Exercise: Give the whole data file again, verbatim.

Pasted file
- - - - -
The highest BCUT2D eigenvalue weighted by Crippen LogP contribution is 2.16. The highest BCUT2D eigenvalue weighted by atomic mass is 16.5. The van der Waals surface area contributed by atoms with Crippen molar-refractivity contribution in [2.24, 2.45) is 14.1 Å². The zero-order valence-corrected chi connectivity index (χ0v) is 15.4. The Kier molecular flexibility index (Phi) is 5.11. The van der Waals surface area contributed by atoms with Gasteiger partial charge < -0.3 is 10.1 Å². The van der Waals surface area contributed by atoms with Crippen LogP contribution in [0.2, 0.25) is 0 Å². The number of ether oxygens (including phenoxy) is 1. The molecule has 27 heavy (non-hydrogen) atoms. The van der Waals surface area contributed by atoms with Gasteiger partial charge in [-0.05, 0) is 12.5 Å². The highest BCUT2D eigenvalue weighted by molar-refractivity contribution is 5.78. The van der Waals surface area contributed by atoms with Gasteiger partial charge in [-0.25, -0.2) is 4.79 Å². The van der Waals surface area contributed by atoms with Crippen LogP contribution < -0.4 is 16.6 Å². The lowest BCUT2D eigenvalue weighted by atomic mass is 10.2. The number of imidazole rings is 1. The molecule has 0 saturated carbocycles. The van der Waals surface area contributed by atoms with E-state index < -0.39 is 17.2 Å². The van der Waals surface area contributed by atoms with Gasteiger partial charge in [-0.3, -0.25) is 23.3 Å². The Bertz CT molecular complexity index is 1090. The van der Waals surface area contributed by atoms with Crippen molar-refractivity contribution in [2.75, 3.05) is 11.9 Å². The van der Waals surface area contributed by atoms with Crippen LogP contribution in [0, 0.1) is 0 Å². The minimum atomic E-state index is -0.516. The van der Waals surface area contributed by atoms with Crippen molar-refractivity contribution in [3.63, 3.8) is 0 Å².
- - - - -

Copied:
The highest BCUT2D eigenvalue weighted by Crippen LogP contribution is 2.16. The highest BCUT2D eigenvalue weighted by atomic mass is 16.5. The van der Waals surface area contributed by atoms with Crippen molar-refractivity contribution in [2.24, 2.45) is 14.1 Å². The zero-order valence-corrected chi connectivity index (χ0v) is 15.4. The Kier molecular flexibility index (Phi) is 5.11. The van der Waals surface area contributed by atoms with Gasteiger partial charge < -0.3 is 10.1 Å². The van der Waals surface area contributed by atoms with Crippen LogP contribution in [0.2, 0.25) is 0 Å². The number of ether oxygens (including phenoxy) is 1. The molecule has 27 heavy (non-hydrogen) atoms. The van der Waals surface area contributed by atoms with Gasteiger partial charge in [-0.05, 0) is 12.5 Å². The highest BCUT2D eigenvalue weighted by molar-refractivity contribution is 5.78. The van der Waals surface area contributed by atoms with Gasteiger partial charge in [-0.25, -0.2) is 4.79 Å². The van der Waals surface area contributed by atoms with Crippen LogP contribution < -0.4 is 16.6 Å². The lowest BCUT2D eigenvalue weighted by atomic mass is 10.2. The number of imidazole rings is 1. The molecule has 0 saturated carbocycles. The van der Waals surface area contributed by atoms with E-state index < -0.39 is 17.2 Å². The van der Waals surface area contributed by atoms with Gasteiger partial charge in [-0.3, -0.25) is 23.3 Å². The Bertz CT molecular complexity index is 1090. The van der Waals surface area contributed by atoms with Crippen molar-refractivity contribution in [2.75, 3.05) is 11.9 Å². The van der Waals surface area contributed by atoms with Crippen LogP contribution in [0, 0.1) is 0 Å². The minimum atomic E-state index is -0.516. The van der Waals surface area contributed by atoms with Crippen molar-refractivity contribution in [3.63, 3.8) is 0 Å².